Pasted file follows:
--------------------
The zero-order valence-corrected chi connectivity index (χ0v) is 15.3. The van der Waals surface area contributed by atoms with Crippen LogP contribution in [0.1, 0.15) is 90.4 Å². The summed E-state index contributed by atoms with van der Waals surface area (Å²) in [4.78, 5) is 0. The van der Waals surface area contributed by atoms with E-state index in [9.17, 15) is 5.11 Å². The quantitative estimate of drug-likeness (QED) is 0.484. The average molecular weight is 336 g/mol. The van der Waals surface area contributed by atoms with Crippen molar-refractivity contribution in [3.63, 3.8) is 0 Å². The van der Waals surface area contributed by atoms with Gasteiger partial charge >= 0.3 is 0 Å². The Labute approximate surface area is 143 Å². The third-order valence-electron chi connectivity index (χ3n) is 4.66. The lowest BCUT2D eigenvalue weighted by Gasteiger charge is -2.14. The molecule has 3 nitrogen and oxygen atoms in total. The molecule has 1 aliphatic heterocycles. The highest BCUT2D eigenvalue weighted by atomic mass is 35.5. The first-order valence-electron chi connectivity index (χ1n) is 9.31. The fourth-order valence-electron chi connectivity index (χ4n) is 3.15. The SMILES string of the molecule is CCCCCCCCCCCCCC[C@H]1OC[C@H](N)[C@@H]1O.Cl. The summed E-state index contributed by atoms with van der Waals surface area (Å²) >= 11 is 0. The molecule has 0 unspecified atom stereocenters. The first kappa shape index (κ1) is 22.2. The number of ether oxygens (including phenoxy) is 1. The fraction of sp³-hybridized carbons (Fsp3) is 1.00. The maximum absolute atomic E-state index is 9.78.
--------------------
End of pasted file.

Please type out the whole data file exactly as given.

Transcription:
The zero-order valence-corrected chi connectivity index (χ0v) is 15.3. The van der Waals surface area contributed by atoms with Crippen LogP contribution in [0.1, 0.15) is 90.4 Å². The summed E-state index contributed by atoms with van der Waals surface area (Å²) in [4.78, 5) is 0. The van der Waals surface area contributed by atoms with E-state index in [9.17, 15) is 5.11 Å². The quantitative estimate of drug-likeness (QED) is 0.484. The average molecular weight is 336 g/mol. The van der Waals surface area contributed by atoms with Crippen molar-refractivity contribution in [3.63, 3.8) is 0 Å². The van der Waals surface area contributed by atoms with Gasteiger partial charge >= 0.3 is 0 Å². The Labute approximate surface area is 143 Å². The third-order valence-electron chi connectivity index (χ3n) is 4.66. The lowest BCUT2D eigenvalue weighted by Gasteiger charge is -2.14. The molecule has 3 nitrogen and oxygen atoms in total. The molecule has 1 aliphatic heterocycles. The highest BCUT2D eigenvalue weighted by atomic mass is 35.5. The first-order valence-electron chi connectivity index (χ1n) is 9.31. The fourth-order valence-electron chi connectivity index (χ4n) is 3.15. The SMILES string of the molecule is CCCCCCCCCCCCCC[C@H]1OC[C@H](N)[C@@H]1O.Cl. The summed E-state index contributed by atoms with van der Waals surface area (Å²) >= 11 is 0. The molecule has 0 unspecified atom stereocenters. The first kappa shape index (κ1) is 22.2. The number of ether oxygens (including phenoxy) is 1. The fraction of sp³-hybridized carbons (Fsp3) is 1.00. The maximum absolute atomic E-state index is 9.78.